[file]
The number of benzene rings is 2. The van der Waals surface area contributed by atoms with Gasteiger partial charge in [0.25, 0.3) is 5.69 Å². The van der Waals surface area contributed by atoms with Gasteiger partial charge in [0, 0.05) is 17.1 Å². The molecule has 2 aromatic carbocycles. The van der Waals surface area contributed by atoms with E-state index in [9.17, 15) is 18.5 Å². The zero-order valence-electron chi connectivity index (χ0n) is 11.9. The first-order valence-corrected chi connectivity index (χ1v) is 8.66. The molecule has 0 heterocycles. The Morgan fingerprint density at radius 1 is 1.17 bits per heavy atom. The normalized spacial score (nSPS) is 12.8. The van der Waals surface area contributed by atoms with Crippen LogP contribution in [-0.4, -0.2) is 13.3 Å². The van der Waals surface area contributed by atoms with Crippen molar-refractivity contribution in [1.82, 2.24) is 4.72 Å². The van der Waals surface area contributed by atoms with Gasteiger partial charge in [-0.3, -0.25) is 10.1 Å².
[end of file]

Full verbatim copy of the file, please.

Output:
The number of benzene rings is 2. The van der Waals surface area contributed by atoms with Gasteiger partial charge in [0.25, 0.3) is 5.69 Å². The van der Waals surface area contributed by atoms with Gasteiger partial charge in [0, 0.05) is 17.1 Å². The molecule has 2 aromatic carbocycles. The van der Waals surface area contributed by atoms with E-state index in [9.17, 15) is 18.5 Å². The zero-order valence-electron chi connectivity index (χ0n) is 11.9. The first-order valence-corrected chi connectivity index (χ1v) is 8.66. The molecule has 0 heterocycles. The Morgan fingerprint density at radius 1 is 1.17 bits per heavy atom. The normalized spacial score (nSPS) is 12.8. The van der Waals surface area contributed by atoms with Crippen LogP contribution in [-0.4, -0.2) is 13.3 Å². The van der Waals surface area contributed by atoms with Crippen molar-refractivity contribution in [1.82, 2.24) is 4.72 Å². The van der Waals surface area contributed by atoms with Gasteiger partial charge in [-0.3, -0.25) is 10.1 Å².